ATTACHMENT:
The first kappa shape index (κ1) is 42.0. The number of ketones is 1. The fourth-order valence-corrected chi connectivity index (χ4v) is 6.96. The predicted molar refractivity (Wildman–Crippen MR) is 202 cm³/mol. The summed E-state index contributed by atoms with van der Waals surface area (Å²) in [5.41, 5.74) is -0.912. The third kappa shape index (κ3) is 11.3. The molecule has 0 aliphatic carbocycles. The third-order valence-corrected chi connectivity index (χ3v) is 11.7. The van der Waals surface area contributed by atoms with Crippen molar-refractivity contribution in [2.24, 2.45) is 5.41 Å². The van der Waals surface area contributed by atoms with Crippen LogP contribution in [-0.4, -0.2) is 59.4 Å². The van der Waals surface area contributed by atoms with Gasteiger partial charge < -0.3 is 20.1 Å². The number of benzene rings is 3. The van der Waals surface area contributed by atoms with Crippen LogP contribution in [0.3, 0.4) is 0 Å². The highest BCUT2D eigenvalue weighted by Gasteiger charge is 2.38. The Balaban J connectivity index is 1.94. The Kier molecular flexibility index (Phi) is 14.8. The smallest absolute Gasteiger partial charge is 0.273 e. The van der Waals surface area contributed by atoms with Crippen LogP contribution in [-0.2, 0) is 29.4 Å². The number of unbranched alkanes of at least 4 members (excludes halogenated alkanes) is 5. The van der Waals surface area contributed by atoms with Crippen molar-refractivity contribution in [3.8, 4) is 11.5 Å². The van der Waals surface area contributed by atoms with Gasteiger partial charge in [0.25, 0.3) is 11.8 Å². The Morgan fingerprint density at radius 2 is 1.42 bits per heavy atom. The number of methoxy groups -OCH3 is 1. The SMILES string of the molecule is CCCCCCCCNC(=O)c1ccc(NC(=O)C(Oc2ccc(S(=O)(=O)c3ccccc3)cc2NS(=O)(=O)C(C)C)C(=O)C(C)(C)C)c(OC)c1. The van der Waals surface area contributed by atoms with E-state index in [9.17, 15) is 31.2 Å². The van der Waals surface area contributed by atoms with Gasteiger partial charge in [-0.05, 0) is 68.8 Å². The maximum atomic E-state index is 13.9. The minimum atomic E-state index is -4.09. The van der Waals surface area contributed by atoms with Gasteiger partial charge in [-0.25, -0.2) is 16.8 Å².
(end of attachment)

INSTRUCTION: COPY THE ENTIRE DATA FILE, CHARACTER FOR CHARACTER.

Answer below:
The first kappa shape index (κ1) is 42.0. The number of ketones is 1. The fourth-order valence-corrected chi connectivity index (χ4v) is 6.96. The predicted molar refractivity (Wildman–Crippen MR) is 202 cm³/mol. The summed E-state index contributed by atoms with van der Waals surface area (Å²) in [5.41, 5.74) is -0.912. The third kappa shape index (κ3) is 11.3. The molecule has 0 aliphatic carbocycles. The third-order valence-corrected chi connectivity index (χ3v) is 11.7. The van der Waals surface area contributed by atoms with Crippen molar-refractivity contribution in [2.24, 2.45) is 5.41 Å². The van der Waals surface area contributed by atoms with Crippen LogP contribution in [-0.4, -0.2) is 59.4 Å². The van der Waals surface area contributed by atoms with Gasteiger partial charge < -0.3 is 20.1 Å². The number of benzene rings is 3. The van der Waals surface area contributed by atoms with Crippen LogP contribution in [0.3, 0.4) is 0 Å². The highest BCUT2D eigenvalue weighted by Gasteiger charge is 2.38. The Balaban J connectivity index is 1.94. The Kier molecular flexibility index (Phi) is 14.8. The smallest absolute Gasteiger partial charge is 0.273 e. The van der Waals surface area contributed by atoms with Crippen LogP contribution in [-0.2, 0) is 29.4 Å². The number of unbranched alkanes of at least 4 members (excludes halogenated alkanes) is 5. The van der Waals surface area contributed by atoms with Crippen molar-refractivity contribution in [3.8, 4) is 11.5 Å². The van der Waals surface area contributed by atoms with Gasteiger partial charge in [0.25, 0.3) is 11.8 Å². The Morgan fingerprint density at radius 2 is 1.42 bits per heavy atom. The number of methoxy groups -OCH3 is 1. The SMILES string of the molecule is CCCCCCCCNC(=O)c1ccc(NC(=O)C(Oc2ccc(S(=O)(=O)c3ccccc3)cc2NS(=O)(=O)C(C)C)C(=O)C(C)(C)C)c(OC)c1. The van der Waals surface area contributed by atoms with E-state index in [9.17, 15) is 31.2 Å². The van der Waals surface area contributed by atoms with Gasteiger partial charge in [-0.05, 0) is 68.8 Å². The maximum atomic E-state index is 13.9. The minimum atomic E-state index is -4.09. The van der Waals surface area contributed by atoms with Gasteiger partial charge in [-0.25, -0.2) is 16.8 Å².